Yiddish Theater and The National on East Houston [Video]
Three years ago, PBS aired The Jewish Americans, a three-part documentary about the history of Jews in America, narrated by famed downtown actor Liev Schreiber. We hadn’t seen it since then, but were reminded recently of one small snippet which delves into the importance of Yiddish Theater. There isn’t too much about the Lower East Side per se, but there are some cool photos (and even video!) of the iconic National Theatre at 111-117 East Houston Street.
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[National Theatre in 1930; Photo Credit: NYPL]
According to Cinema Treasures, the National Theatre was designed by Thomas W. Lamb as a “piggy-back” establishment. The lower level housed the larger crowd, at 1,900, and was the base of operations for Thomashefsky and Adler’s Yiddish Theatre; upstairs was the Crown Theatre which had a seating capacity of 963. Both rooms featured Yiddish and burlesque entertainment. The National officially opened on May 6, 1913 at the southwest corner of East Houston and Chrystie Street, which is now a glorious Subway restaurant and Whole Foods combination.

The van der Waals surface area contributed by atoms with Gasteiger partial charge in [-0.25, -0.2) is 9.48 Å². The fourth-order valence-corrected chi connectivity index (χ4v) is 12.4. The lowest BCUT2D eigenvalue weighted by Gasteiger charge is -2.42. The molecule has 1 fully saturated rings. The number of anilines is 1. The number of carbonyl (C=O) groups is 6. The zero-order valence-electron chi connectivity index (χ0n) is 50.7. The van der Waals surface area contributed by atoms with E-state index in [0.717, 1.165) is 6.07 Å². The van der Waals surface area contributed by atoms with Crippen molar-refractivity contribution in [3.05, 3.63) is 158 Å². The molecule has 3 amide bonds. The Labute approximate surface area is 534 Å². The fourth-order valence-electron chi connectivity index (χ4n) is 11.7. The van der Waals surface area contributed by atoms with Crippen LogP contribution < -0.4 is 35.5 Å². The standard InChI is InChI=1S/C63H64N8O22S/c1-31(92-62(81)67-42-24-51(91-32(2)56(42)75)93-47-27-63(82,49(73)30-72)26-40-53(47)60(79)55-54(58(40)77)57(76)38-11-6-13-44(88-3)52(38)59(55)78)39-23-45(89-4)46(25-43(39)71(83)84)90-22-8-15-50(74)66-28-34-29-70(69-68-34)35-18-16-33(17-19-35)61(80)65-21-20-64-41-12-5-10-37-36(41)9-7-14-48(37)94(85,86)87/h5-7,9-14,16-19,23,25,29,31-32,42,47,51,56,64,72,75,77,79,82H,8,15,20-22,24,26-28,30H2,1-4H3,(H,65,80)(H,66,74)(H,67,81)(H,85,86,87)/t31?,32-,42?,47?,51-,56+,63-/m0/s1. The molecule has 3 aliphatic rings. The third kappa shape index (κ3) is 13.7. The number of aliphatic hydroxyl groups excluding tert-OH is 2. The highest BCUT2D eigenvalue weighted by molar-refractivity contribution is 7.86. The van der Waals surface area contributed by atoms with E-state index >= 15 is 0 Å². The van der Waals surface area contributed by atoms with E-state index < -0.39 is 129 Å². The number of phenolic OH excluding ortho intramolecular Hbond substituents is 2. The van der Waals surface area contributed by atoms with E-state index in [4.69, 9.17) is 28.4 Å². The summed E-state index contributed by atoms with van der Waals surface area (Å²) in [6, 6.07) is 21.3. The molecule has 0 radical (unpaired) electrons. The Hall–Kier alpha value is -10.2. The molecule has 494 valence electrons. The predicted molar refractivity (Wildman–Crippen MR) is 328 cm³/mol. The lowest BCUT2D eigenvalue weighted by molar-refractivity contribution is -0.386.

The building was closed in 1941, but was later reopened as side-by-side movie houses known as the National Theatre and Roosevelt Theatre. Both screens closed in 1951 and would remain dormant until their demolition in 1959.